For the last few years I have topped the cookies with Royal Icing instead of using a buttercream frosting; both are gorgeous tasting, but the Royal Icing provides more options with which to decorate, such as using edible paints above. Brushstroke painting style inspired by Susan Spungen’s amazing Peppermint Stripe Cookies in the New York Times. 

Nollaig Shona Duit,


Photo by Imen McDonnell, assisted by Master Geoffrey McDonnell.

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This is a post for all of you preposterously lucky people who can imbibe copious amounts of butter and still live to tell about it. If you have been following the chronicles of my adaption to Irish country life from the beginning, you’ll know that butter and I have been in a significant long-term relationship for many years. In fact, and funnily enough, butter kind of catapulted me into the world of food writing.

It began quite innocently; the act of making butter came early on in my Irish farm life, once I discovered the simplicity of spinning cream from our cows into rich, velvety, spreadable bliss. After that, it seemed like pure negligence not to make butter from the dairy at our farm on the weekly. Fresh butter was literally the most delicious creamy delight I had ever laid my lips upon. And, with my darling little boy holding onto every move I made in the kitchen, this was as much to his delight as mine. Nothing pleased him more than fresh brown bread out of the oven coated in just churned butter that we prepared together.

It was in 2011 that I shared my newly honed butter making skills via an incredibly erudite step-by-step blog post. The next day I woke up to see thousands of visits to my site, which, compared to my usual meagerly double digit clicks, was quite a staggering improvement. Lingering through the comments and email responses, I was stunned to see how astonishingly arousing this post was to readers. Butter had boosted me up to level of food writing that significantly piqued the interest of my subscribers. It was surprising, but also quite gratifying because I loved the process and was gleefully pleased to see that many others might enjoy making their own butter too.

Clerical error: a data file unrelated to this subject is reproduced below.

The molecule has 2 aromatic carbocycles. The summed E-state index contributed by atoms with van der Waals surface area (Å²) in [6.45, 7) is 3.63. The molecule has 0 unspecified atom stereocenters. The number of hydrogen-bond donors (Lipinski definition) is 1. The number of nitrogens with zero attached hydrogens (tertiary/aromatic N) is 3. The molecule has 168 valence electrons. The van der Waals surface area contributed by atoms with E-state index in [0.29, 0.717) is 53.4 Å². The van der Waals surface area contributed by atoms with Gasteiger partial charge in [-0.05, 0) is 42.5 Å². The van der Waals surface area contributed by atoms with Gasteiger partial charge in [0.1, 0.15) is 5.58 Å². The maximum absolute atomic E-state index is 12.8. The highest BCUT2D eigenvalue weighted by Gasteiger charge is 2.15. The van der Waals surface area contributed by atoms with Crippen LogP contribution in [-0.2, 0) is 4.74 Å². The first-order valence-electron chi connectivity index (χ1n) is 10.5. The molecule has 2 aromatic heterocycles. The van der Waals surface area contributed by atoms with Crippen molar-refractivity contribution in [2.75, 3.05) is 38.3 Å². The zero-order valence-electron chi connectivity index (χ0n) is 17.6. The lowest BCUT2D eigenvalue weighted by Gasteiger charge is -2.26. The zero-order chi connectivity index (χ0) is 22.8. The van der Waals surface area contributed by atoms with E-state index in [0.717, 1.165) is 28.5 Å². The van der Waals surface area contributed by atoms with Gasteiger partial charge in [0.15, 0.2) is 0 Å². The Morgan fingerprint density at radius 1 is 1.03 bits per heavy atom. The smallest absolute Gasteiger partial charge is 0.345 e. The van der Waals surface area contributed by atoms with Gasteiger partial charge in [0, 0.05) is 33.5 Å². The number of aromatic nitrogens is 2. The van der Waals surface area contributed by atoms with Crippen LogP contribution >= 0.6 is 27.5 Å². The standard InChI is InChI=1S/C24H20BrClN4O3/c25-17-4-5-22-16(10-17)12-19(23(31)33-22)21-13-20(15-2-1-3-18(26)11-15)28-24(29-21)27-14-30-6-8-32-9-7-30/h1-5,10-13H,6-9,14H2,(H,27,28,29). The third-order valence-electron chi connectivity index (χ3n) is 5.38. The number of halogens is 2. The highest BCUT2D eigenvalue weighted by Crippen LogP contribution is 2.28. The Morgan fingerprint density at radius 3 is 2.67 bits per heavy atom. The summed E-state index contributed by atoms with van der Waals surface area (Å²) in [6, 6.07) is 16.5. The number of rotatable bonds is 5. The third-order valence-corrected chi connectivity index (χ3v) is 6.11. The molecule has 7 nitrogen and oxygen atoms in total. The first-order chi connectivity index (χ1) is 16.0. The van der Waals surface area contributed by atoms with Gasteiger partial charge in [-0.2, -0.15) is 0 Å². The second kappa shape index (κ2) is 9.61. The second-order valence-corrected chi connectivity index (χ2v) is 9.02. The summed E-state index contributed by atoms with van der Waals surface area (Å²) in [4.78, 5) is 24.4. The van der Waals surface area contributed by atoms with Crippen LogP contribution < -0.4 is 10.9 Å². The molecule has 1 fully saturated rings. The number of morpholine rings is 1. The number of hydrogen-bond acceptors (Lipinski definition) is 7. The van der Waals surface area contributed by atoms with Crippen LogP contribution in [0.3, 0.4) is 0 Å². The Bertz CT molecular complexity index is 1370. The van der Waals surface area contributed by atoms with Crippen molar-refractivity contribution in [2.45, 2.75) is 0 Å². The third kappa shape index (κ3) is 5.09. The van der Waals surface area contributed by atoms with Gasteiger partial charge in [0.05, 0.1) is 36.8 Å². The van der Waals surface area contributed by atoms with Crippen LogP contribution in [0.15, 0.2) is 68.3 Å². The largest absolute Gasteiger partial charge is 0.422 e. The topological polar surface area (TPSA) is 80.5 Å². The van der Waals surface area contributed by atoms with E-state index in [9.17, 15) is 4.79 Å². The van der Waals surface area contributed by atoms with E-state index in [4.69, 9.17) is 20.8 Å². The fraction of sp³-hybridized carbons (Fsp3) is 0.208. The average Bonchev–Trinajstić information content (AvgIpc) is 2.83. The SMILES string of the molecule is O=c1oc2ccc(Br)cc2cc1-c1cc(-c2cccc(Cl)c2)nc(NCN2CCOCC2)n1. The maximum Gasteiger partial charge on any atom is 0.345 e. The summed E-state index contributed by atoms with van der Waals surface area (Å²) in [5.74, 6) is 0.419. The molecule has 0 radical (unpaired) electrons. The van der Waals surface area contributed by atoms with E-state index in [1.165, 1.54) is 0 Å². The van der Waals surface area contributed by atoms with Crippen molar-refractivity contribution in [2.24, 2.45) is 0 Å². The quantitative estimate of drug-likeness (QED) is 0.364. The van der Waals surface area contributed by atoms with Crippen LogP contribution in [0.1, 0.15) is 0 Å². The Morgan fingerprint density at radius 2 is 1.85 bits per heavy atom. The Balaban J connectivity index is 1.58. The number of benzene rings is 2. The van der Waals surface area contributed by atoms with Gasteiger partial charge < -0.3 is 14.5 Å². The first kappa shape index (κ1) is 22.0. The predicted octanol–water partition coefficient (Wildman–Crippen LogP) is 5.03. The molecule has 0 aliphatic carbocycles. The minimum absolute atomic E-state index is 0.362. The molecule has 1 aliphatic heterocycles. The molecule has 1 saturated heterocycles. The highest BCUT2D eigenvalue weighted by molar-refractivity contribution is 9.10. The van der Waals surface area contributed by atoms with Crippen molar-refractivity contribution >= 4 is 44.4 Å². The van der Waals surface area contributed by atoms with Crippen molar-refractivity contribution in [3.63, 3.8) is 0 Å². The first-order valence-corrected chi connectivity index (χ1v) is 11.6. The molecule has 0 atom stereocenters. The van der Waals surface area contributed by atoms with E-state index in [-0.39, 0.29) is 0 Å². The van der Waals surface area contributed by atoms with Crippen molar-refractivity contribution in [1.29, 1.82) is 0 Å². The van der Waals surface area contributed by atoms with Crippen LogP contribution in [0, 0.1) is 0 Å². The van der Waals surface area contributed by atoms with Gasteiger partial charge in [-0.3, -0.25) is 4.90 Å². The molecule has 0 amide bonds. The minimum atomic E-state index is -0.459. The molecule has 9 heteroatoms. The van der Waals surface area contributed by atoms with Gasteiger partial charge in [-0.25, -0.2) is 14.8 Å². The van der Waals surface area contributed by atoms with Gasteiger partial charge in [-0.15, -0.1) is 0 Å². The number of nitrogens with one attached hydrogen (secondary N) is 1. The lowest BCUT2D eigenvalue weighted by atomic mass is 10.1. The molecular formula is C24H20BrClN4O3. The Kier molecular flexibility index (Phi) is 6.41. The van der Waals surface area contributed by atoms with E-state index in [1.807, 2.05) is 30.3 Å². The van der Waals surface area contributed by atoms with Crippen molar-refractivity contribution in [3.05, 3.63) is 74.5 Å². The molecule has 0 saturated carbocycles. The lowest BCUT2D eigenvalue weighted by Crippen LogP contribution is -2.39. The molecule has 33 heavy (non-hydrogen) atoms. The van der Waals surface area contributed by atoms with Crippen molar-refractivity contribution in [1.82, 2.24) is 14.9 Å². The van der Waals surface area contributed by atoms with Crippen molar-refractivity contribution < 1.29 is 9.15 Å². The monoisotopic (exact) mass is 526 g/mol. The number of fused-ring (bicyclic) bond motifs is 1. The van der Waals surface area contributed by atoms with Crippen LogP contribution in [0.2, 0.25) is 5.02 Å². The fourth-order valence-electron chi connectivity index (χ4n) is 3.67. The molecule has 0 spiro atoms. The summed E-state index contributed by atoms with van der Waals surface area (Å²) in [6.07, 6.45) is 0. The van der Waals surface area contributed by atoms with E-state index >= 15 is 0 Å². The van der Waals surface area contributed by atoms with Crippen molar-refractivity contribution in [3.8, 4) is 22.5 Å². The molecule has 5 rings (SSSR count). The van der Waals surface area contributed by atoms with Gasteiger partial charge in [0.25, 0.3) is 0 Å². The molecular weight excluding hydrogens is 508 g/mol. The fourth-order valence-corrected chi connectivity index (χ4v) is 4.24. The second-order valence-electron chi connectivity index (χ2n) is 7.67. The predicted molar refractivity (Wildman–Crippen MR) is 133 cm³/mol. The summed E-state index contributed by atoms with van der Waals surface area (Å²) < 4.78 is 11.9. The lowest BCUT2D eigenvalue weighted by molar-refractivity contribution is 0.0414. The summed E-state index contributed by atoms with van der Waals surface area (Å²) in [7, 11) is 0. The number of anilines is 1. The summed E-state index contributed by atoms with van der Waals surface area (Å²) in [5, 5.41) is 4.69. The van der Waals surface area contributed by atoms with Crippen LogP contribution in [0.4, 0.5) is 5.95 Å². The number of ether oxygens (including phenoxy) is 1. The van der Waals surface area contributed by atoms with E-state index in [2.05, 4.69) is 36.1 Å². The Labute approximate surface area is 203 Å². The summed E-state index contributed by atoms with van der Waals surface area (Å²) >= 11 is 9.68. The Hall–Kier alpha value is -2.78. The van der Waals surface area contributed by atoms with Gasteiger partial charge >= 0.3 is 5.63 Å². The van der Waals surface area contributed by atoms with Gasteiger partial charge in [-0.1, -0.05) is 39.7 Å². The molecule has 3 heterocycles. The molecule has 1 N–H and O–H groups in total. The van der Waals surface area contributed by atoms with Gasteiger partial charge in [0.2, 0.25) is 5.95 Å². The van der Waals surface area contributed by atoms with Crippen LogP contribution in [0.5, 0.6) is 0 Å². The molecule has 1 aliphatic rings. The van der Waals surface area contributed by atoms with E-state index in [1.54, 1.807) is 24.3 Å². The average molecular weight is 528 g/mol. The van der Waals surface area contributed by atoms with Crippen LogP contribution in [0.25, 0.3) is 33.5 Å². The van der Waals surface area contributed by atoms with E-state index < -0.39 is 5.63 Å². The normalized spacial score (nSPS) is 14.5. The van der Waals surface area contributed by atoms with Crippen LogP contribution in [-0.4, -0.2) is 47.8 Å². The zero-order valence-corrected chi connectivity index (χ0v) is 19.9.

In a matter of weeks, I weirdly ended up touring Ireland making butter at food festivals, on stages, and at schools, showing people the way of my butter madness. Quite an odd turn of events for a former American producer with very little background in food, but these unusual requests kept flooding in, so who was I to decline? It was fun! I did countless radio and print interviews espousing the wonder and simplicity of butter making. I donned spandex and led Butter Aerobics classes at Electric Picnic (complete with terrycloth sweatbands for all participants, I might add), and introduced the Butter Boogie to the Irish landscape. For a minute, we even considered creating our own brand of Irish farm butter called Ím (thank you Ella McSweeney who alerted me that Ím means butter in Irish) — must admit that I have often had a tiny tinge of regret that we never did go down that path.

Of course, I wasn’t the first to make Irish farm butter, but possibly the first American expat who thought it was worth making a big deal out of it? Couldn’t resist (I am American, after all). Anyway, what we all DO know is that there are towering doyennes of Irish food who have long made this bovine-derived-sweetly-whipped-vehicle-for-bread-slathering nectar of Gods in their kitchens. In my little film Small Green Fields, the Sheridan Brothers remind us of the story that Myrtle Allen told, how she met a farmer who could literally taste which field her butter came from. Now, that is a form of mastery that is nearly impossible to fathom, and is 100% to be revered. It’s true, butter anointed me with a food career that I had no intention of creating, but one in which I couldn’t imagine living without. Butter gave me life.

But now, sadly, me and butter must break up.